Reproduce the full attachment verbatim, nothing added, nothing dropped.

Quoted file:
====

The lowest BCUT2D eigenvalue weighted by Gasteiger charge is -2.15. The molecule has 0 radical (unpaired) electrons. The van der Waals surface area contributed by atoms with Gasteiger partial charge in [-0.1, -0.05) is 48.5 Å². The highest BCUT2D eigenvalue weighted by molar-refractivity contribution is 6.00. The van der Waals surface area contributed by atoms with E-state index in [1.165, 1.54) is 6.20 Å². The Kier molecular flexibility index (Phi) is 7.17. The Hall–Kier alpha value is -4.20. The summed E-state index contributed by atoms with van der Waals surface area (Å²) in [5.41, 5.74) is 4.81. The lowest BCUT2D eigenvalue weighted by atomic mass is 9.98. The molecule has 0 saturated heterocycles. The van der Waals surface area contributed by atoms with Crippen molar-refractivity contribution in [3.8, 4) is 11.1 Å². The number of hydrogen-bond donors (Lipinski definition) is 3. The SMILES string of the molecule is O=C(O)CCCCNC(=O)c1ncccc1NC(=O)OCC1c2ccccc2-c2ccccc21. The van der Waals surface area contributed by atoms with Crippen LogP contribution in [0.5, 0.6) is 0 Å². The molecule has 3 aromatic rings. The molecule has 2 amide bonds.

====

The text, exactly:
The lowest BCUT2D eigenvalue weighted by Gasteiger charge is -2.15. The molecule has 0 radical (unpaired) electrons. The van der Waals surface area contributed by atoms with Gasteiger partial charge in [-0.1, -0.05) is 48.5 Å². The highest BCUT2D eigenvalue weighted by molar-refractivity contribution is 6.00. The van der Waals surface area contributed by atoms with E-state index in [1.165, 1.54) is 6.20 Å². The Kier molecular flexibility index (Phi) is 7.17. The Hall–Kier alpha value is -4.20. The summed E-state index contributed by atoms with van der Waals surface area (Å²) in [5.41, 5.74) is 4.81. The lowest BCUT2D eigenvalue weighted by atomic mass is 9.98. The molecule has 0 saturated heterocycles. The van der Waals surface area contributed by atoms with Crippen molar-refractivity contribution in [3.8, 4) is 11.1 Å². The number of hydrogen-bond donors (Lipinski definition) is 3. The SMILES string of the molecule is O=C(O)CCCCNC(=O)c1ncccc1NC(=O)OCC1c2ccccc2-c2ccccc21. The van der Waals surface area contributed by atoms with Crippen LogP contribution in [0.5, 0.6) is 0 Å². The molecule has 3 aromatic rings. The molecule has 2 amide bonds.